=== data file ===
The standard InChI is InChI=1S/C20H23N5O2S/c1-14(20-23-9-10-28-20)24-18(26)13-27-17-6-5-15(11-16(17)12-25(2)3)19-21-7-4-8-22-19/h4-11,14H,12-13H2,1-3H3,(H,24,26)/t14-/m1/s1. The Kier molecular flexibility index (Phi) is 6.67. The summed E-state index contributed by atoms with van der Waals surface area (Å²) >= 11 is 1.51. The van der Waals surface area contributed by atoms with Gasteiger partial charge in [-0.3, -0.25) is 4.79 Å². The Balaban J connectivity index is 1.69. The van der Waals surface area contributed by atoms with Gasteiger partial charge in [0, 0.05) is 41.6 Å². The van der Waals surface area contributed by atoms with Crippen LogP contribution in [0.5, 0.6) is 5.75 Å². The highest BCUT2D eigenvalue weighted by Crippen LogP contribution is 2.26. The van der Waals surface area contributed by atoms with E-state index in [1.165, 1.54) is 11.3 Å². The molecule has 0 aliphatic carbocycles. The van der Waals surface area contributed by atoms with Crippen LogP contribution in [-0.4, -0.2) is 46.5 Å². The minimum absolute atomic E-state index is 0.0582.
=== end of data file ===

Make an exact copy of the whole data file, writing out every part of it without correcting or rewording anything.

The standard InChI is InChI=1S/C20H23N5O2S/c1-14(20-23-9-10-28-20)24-18(26)13-27-17-6-5-15(11-16(17)12-25(2)3)19-21-7-4-8-22-19/h4-11,14H,12-13H2,1-3H3,(H,24,26)/t14-/m1/s1. The Kier molecular flexibility index (Phi) is 6.67. The summed E-state index contributed by atoms with van der Waals surface area (Å²) >= 11 is 1.51. The van der Waals surface area contributed by atoms with Gasteiger partial charge in [-0.3, -0.25) is 4.79 Å². The Balaban J connectivity index is 1.69. The van der Waals surface area contributed by atoms with Gasteiger partial charge in [0, 0.05) is 41.6 Å². The van der Waals surface area contributed by atoms with Crippen LogP contribution in [0.5, 0.6) is 5.75 Å². The highest BCUT2D eigenvalue weighted by Crippen LogP contribution is 2.26. The van der Waals surface area contributed by atoms with E-state index in [1.165, 1.54) is 11.3 Å². The molecule has 0 aliphatic carbocycles. The van der Waals surface area contributed by atoms with Crippen LogP contribution in [-0.4, -0.2) is 46.5 Å². The minimum absolute atomic E-state index is 0.0582.